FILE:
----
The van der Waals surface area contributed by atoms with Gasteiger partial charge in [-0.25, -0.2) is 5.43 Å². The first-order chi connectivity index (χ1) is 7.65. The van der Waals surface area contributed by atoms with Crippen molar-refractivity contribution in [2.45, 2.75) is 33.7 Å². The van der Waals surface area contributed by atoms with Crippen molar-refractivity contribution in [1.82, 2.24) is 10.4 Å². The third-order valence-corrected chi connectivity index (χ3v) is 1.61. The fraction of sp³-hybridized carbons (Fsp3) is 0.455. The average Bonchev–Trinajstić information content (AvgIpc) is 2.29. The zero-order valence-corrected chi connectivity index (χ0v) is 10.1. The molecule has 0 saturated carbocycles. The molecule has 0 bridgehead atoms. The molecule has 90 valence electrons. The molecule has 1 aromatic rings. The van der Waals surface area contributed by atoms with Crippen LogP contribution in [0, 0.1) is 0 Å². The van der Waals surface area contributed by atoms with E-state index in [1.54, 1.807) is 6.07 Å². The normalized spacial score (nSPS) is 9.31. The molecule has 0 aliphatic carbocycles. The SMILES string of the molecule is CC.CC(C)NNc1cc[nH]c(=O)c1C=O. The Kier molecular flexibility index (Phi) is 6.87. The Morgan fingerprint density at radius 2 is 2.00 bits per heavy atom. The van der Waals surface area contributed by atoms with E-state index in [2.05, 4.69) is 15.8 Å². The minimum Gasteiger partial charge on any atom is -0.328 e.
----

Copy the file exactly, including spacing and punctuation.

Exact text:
The van der Waals surface area contributed by atoms with Gasteiger partial charge in [-0.25, -0.2) is 5.43 Å². The first-order chi connectivity index (χ1) is 7.65. The van der Waals surface area contributed by atoms with Crippen molar-refractivity contribution in [2.45, 2.75) is 33.7 Å². The van der Waals surface area contributed by atoms with Crippen molar-refractivity contribution in [1.82, 2.24) is 10.4 Å². The third-order valence-corrected chi connectivity index (χ3v) is 1.61. The fraction of sp³-hybridized carbons (Fsp3) is 0.455. The average Bonchev–Trinajstić information content (AvgIpc) is 2.29. The zero-order valence-corrected chi connectivity index (χ0v) is 10.1. The molecule has 0 saturated carbocycles. The molecule has 0 bridgehead atoms. The molecule has 90 valence electrons. The molecule has 1 aromatic rings. The van der Waals surface area contributed by atoms with Crippen LogP contribution in [0, 0.1) is 0 Å². The van der Waals surface area contributed by atoms with E-state index in [1.54, 1.807) is 6.07 Å². The normalized spacial score (nSPS) is 9.31. The molecule has 0 aliphatic carbocycles. The SMILES string of the molecule is CC.CC(C)NNc1cc[nH]c(=O)c1C=O. The Kier molecular flexibility index (Phi) is 6.87. The Morgan fingerprint density at radius 2 is 2.00 bits per heavy atom. The van der Waals surface area contributed by atoms with E-state index in [2.05, 4.69) is 15.8 Å². The minimum Gasteiger partial charge on any atom is -0.328 e.